Warning Sign

 

 

What is Sexual Abuse – What are the signs?

 

Sexual abuse can be:

Touching a child’s genitals or private parts for pleasure.

Making a child touch someone else's genitals, play sexual games or have sex putting objects or body parts (like fingers, tongue or penis) inside the vagina, in the mouth or in the anus of a child for sexual pleasure.

There is also the serious and growing problem of people making and downloading sexual images of children on the Internet. To view child abuse images is to participate in the abuse of a child. Those who do so may also be abusing children they know.

 

Warning signs in children and adolescents of possible child sexual abuse:

 

Aggressive behaviour, sleep problems, bed-wetting or soiling – particularly if the child has not been doing this previously. There has been some kind of regression.

Problems with school work or missing school.

Risk taking behaviour during adolescence.

Becoming sexually active at a young age.

Promiscuity.

Suddenly starts to behave differently

Does not look after him or herself

Displays sexually inappropriate behaviour, including use of sexual language and sexual information which you would not expect them to know

Physical symptoms that suggest sexual abuse – these can include anal or vaginal soreness or an unusual discharge, and pregnancy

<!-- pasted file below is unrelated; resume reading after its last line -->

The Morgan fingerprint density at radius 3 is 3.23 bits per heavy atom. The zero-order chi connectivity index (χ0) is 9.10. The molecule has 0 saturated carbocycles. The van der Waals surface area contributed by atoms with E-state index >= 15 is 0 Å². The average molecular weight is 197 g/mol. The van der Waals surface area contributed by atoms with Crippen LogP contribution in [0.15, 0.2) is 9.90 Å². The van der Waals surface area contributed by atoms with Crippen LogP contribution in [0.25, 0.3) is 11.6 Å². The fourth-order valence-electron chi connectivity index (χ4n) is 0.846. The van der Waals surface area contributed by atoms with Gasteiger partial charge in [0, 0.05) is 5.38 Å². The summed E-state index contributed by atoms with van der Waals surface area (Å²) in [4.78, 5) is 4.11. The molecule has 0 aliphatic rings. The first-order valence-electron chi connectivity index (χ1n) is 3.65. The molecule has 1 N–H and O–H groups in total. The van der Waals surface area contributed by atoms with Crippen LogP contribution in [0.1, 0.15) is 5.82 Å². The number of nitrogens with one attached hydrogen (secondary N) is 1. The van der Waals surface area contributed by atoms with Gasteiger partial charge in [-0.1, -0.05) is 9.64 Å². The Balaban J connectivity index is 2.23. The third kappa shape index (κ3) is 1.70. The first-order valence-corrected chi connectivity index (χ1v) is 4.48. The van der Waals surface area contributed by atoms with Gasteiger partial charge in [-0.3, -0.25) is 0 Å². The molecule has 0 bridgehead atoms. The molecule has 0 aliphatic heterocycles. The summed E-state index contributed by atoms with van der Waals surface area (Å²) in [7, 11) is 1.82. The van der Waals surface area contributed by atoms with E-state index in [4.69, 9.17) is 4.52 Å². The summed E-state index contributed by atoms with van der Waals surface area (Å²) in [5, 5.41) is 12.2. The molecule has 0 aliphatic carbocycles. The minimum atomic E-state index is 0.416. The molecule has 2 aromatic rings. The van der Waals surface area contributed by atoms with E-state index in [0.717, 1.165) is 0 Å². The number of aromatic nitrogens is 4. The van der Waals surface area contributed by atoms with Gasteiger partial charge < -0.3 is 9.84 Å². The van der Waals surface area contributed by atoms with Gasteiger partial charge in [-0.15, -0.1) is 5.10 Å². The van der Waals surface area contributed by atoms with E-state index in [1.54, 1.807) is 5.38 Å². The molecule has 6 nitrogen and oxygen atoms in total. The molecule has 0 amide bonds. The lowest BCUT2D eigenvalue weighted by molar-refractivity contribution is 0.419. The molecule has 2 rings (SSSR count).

Avoids being alone with a particular family member

Fears an adult or is reluctant to socialize with them

Tries to tell you about abuse indirectly, through hints or clues

Describes behaviour by an adult that suggests they are being ‘groomed’ for future abuse.

 

THE ABOVE LIST IS NOT EXHAUSTIVE. THE MOST IMPORTANT THING TO REMEMBER IS YOU AS A PARENT KNOW YOUR CHILD OR YOUNG PERSON BETTER THAN ANYONE ELSE. CHILDREN AND YOUNG PEOPLE CAN RESPOND IN A NUMBER OF DIFFERENT WAYS – BE AWARE OF ANY CHANGE IN YOUR CHILD’S BEHAVIOUR OR PERSONALITY THAT IS OUT OF CHARACTER. TRUST YOUR INSTINCTS – IF YOU THINK THERE MAY BE SOMETHING GOING ON, CHECK IT OUT.

Access the following Website for further information and advice:


http://www.fifechildprotection.org.uk  

 

 

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